To recap, Ofcom have found that Mr Boyle chose to 'directly target and mock the mental and physical disabilities of my son' and to demean him. They found that such behaviour was highly offensive yet have chosen not to require Channel 4 to publish an apology but leave their reaction as a matter for them. I have no doubt that Channel 4, given their behaviour to date, will not apologise and this must have been clear to Ofcom. This is sadly symptomatic of how disability is treated in our society and should not be accepted.

There have been a series of failures to exercise any judgment in this matter. Mr Boyle's judgment in choosing to target my eight-year-old son with his vile comments was the first.

The second failure was Channel 4's decision to broadcast these comments and given that Ofcom have found that they deliberately targeted a disabled eight-year-old, who there is going to take responsibility? We are told that input was provided into this programme from the Head of Comedy, Channel 4's Disability Adviser, Director of Creative Diversity, Controller of Legal & Compliance and Channel 4's Editor-in-Chief. Did none of these, presumably, highly educated individuals think that targeting an eight-year-old disabled boy in this way was repugnant? Are any of them going to take responsibility for Channel 4 having breached the broadcasting code and for airing material of this nature?

Given the third failure (the failure to immediately apologise for these grotesque remarks) I don't expect anyone at Channel 4 to now behave appropriately. Channel 4 attempted to justify their actions to Ofcom (the fifth failure) by attacking me. This issue is not and never was about me. It was about a direct attack on a disabled eight-year-old child by a national broadcaster (which let us not forget is to be the official broadcaster for the 2012 Paralympics – a role which should be questioned in light of this finding).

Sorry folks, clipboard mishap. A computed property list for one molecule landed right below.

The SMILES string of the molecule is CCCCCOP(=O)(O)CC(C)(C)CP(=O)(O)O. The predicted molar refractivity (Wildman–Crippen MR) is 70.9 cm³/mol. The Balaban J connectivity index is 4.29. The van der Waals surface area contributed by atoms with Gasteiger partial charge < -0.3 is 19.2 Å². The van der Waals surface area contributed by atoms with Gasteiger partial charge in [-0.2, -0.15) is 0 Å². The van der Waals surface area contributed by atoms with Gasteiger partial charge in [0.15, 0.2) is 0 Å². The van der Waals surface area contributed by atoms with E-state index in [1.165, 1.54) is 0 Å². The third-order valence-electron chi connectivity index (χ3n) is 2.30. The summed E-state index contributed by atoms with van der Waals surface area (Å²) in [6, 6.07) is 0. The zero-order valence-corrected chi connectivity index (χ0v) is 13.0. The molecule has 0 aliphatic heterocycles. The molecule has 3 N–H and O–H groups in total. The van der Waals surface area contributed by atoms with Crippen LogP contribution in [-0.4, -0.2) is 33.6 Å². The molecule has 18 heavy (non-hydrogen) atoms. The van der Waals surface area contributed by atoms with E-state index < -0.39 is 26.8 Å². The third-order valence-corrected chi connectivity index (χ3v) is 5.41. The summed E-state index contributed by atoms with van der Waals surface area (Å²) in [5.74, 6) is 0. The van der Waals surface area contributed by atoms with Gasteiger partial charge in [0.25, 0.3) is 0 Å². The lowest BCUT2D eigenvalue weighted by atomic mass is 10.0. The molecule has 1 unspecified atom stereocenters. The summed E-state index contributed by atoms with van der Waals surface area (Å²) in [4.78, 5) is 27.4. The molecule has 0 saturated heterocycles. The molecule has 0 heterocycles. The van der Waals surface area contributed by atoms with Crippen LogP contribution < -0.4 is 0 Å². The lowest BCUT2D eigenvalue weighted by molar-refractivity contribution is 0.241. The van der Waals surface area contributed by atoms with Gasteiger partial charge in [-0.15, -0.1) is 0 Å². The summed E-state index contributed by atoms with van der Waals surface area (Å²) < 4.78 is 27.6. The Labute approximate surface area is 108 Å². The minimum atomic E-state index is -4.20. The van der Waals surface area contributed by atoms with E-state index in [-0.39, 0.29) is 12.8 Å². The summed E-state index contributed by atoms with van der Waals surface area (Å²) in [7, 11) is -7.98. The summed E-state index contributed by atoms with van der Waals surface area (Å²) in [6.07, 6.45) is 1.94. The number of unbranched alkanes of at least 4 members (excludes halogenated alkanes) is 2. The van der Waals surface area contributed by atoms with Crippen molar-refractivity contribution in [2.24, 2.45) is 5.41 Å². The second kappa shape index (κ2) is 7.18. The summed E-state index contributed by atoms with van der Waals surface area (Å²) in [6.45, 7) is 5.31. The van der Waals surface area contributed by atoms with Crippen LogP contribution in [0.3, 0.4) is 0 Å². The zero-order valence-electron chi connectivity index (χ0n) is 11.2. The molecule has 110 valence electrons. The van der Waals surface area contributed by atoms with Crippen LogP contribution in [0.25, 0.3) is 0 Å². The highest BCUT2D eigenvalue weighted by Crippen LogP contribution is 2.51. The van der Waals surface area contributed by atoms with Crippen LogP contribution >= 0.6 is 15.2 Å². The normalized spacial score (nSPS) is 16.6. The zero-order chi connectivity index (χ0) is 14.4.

Given Channel 4's failures I can't help but feel Ofcom have let Harvey and disabled people in general down by not requiring Channel 4 to apologise. Would they have taken this route if Harvey was the child of a well-known politician?. It is clear that people at the highest levels in Channel 4 made a major misjudgement and that they are not capable of seeing how wrong their behaviour was. To expect them, as Ofcom seemingly expect, to now admit they were wrong and apologise is simply to turn their back on my son.

Does Mr Boyle or those executives at Channel 4 that allowed this material to be broadcast have the guts or common decency to apologise to my wonderful son? Sadly, I expect a cowardly and mealy mouthed response.

PROMOTED VIDEO
Have you tried new the Independent Digital Edition apps?
News
ebookA unique anthology of reporting and analysis of a crucial period of history
News
video
Life and Style
tech
Arts and Entertainment
Up my street: The residents of the elegant Moray Place in Edinburgh's Georgian New Town
tvBBC's The Secret History of Our Streets reveals a fascinating window into Britain's past
Arts and Entertainment
Southern charm: Nicolas Cage and Tye Sheridan in ‘Joe’
filmReview: Actor delivers astonishing performance in low budget drama
Arts and Entertainment
While many films were released, few managed to match the success of James Bond blockbuster 'Skyfall'
film
Extras
indybest
News
Albus Dumbledore, the headmaster of Hogwarts School of Witchcraft and Wizardry has been the teaching profession's favourite teacher
education
Sport
Luis Suarez looks towards the crowd during the 2-1 victory over England
sport
Life and Style
Cheesecake frozen yoghurt by Constance and Mathilde Lorenzi
food + drinkThink outside the cool box for this summer’s frozen treats
News
John Barrowman kisses his male “bride” at a mock Gretna Green during the Commonwealth Games opening ceremony
peopleBarrowman's opening ceremony message to Commonwealth countries where he would be sent to prison for being gay
Sport
Sir Bradley Wiggins removes his silver medal after the podium ceremony for the men’s 4,000m team pursuit in Glasgow yesterday
Commonwealth games Disappointment for Sir Bradley in team pursuit final as England are forced to settle for silver
Sport
Alistair Brownlee (right) celebrates with his gold medal after winning the men’s triathlon alongside brother Jonny (left), who got silver